Do note that higher ISO value (typically ISO 1000 and above) will produce noise to your picture which will cause the picture to be grainy.

Well, this could be the effect you wanted especially for portrait shots.


Relationship Between ISO, Aperture and Shutter Speed

Have you ever wonder what is the relationship between ISO, Aperture and Shutter Speed?

There is a strong correlationship between them to gain a desire or correct exposure for a photograph.

Whenever possible, I will recommend using a low ISO because this will produce the best quality image as compared to using a high ISO say at ISO 1000.

Nevertheless with today’s technology, many cameras are capable of reducing the noise generated by using high ISO and thus producing relatively good images.

But whatever the case, a low ISO is still desirable unless you wanted a grainy image to create a “mood” especially so for portrait pictures.

For example under strong light conditions and you want to achieve shallow depth of field, a low ISO is recommended so as to avoid over-exposure with a relatively fast shutter speed to freeze the image.

If a high ISO is selected together with a large aperture, there might be a chance your photograph may turn out to be over-exposed.

Same principle applies when under low light condition. Say if you want to set your aperture to f/11 and you want to freeze the image, ISO needs to be high in order to achieve what you desire.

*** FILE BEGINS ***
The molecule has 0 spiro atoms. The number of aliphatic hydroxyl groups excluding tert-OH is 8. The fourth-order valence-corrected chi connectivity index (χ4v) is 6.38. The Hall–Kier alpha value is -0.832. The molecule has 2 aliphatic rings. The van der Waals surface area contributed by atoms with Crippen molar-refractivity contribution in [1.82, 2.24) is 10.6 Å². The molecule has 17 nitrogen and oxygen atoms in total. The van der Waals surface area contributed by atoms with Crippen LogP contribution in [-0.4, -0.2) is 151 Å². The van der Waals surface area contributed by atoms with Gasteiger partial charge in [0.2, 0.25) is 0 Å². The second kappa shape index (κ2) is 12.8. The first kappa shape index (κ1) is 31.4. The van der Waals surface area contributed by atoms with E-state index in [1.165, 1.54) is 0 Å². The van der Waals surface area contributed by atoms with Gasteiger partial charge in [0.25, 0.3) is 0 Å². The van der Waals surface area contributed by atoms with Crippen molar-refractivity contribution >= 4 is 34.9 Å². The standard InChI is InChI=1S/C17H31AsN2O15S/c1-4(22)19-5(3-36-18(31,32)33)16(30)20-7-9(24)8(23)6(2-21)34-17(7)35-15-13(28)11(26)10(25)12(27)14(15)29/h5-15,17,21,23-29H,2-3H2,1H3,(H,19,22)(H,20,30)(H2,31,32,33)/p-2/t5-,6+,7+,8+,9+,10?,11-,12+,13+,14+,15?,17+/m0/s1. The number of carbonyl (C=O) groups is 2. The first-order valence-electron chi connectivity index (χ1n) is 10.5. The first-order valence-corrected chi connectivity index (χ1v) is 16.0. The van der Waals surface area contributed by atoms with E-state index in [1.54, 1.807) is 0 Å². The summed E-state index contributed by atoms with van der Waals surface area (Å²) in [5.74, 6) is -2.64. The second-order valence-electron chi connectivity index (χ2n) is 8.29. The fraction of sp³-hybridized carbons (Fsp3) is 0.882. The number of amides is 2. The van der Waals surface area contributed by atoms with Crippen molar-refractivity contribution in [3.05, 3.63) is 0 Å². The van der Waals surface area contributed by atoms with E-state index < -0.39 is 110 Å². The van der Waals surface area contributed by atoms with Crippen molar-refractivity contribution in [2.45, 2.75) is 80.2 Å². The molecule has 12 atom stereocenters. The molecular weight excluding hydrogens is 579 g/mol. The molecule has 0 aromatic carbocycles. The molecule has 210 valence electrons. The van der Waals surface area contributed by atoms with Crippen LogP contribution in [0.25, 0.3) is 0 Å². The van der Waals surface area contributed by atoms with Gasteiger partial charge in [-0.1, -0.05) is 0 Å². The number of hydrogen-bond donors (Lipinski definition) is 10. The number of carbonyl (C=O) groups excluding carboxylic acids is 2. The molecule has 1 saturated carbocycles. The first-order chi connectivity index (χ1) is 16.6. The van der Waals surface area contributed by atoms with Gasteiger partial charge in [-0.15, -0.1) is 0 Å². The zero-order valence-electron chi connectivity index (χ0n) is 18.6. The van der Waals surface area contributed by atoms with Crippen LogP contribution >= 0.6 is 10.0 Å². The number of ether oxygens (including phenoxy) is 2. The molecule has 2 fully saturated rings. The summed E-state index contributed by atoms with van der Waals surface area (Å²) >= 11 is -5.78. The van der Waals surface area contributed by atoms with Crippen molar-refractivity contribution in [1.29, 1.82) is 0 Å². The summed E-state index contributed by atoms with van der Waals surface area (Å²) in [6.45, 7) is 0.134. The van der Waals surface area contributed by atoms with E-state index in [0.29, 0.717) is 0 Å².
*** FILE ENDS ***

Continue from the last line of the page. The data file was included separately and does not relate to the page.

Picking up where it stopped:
Else with a low ISO of say 100, the shutter speed may be too slow for aperture of f/11 and thus blurring your photograph due to camera shake.

For night photography where a tripod will be used, I will strongly recommend using ISO 100 to produce the best quality image without blurring due to camera shake.

For me, my ISO setting will typically range from ISO 100 to ISO 800 maximum. I will use ISO 1000 and above if I deliberately wanted a grainy image.

Hope this short article helps in your understanding in relationship between ISO, Aperture and Shutter Speed.



So the art of getting the correct expose very much depends on how you balance aperture, shutter speed and ISO.

Nowadays, cameras have a built in light-sensitive meter.

Using this meter, you can determine the balance between the 3 elements mentioned earlier.

Do note that getting the right exposure also largely depends on where you meter.